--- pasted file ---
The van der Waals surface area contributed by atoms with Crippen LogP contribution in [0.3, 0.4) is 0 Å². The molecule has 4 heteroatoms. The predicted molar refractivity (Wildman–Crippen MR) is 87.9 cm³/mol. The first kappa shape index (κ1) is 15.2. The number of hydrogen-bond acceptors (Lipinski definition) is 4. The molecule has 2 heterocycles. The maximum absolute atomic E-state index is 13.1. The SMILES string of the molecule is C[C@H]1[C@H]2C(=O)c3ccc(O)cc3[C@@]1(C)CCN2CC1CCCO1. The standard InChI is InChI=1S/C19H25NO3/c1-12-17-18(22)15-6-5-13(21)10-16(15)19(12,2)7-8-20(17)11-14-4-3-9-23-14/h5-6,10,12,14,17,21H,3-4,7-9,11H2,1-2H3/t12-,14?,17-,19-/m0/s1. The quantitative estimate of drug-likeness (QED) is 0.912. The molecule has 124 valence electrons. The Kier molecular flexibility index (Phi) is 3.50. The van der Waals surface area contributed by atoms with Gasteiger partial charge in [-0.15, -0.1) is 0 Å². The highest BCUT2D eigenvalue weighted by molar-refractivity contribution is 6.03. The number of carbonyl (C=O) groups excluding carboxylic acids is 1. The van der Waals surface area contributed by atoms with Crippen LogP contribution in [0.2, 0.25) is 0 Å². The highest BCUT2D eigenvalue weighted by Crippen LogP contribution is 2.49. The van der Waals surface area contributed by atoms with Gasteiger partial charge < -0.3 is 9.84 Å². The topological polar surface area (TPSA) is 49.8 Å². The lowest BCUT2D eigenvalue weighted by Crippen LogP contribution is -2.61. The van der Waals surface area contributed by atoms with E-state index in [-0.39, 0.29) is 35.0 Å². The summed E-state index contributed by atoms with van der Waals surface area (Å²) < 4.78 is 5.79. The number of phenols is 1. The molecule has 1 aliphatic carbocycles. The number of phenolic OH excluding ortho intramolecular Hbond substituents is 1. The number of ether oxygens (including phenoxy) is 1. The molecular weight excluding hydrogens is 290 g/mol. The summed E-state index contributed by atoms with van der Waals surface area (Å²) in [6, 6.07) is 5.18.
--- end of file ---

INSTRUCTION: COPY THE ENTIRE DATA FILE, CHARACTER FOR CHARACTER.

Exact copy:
The van der Waals surface area contributed by atoms with Crippen LogP contribution in [0.3, 0.4) is 0 Å². The molecule has 4 heteroatoms. The predicted molar refractivity (Wildman–Crippen MR) is 87.9 cm³/mol. The first kappa shape index (κ1) is 15.2. The number of hydrogen-bond acceptors (Lipinski definition) is 4. The molecule has 2 heterocycles. The maximum absolute atomic E-state index is 13.1. The SMILES string of the molecule is C[C@H]1[C@H]2C(=O)c3ccc(O)cc3[C@@]1(C)CCN2CC1CCCO1. The standard InChI is InChI=1S/C19H25NO3/c1-12-17-18(22)15-6-5-13(21)10-16(15)19(12,2)7-8-20(17)11-14-4-3-9-23-14/h5-6,10,12,14,17,21H,3-4,7-9,11H2,1-2H3/t12-,14?,17-,19-/m0/s1. The quantitative estimate of drug-likeness (QED) is 0.912. The molecule has 124 valence electrons. The Kier molecular flexibility index (Phi) is 3.50. The van der Waals surface area contributed by atoms with Gasteiger partial charge in [-0.15, -0.1) is 0 Å². The highest BCUT2D eigenvalue weighted by molar-refractivity contribution is 6.03. The number of carbonyl (C=O) groups excluding carboxylic acids is 1. The van der Waals surface area contributed by atoms with Crippen LogP contribution in [0.2, 0.25) is 0 Å². The highest BCUT2D eigenvalue weighted by Crippen LogP contribution is 2.49. The van der Waals surface area contributed by atoms with Gasteiger partial charge < -0.3 is 9.84 Å². The topological polar surface area (TPSA) is 49.8 Å². The lowest BCUT2D eigenvalue weighted by Crippen LogP contribution is -2.61. The van der Waals surface area contributed by atoms with E-state index in [-0.39, 0.29) is 35.0 Å². The summed E-state index contributed by atoms with van der Waals surface area (Å²) < 4.78 is 5.79. The number of phenols is 1. The molecule has 1 aliphatic carbocycles. The number of phenolic OH excluding ortho intramolecular Hbond substituents is 1. The number of ether oxygens (including phenoxy) is 1. The molecular weight excluding hydrogens is 290 g/mol. The summed E-state index contributed by atoms with van der Waals surface area (Å²) in [6, 6.07) is 5.18.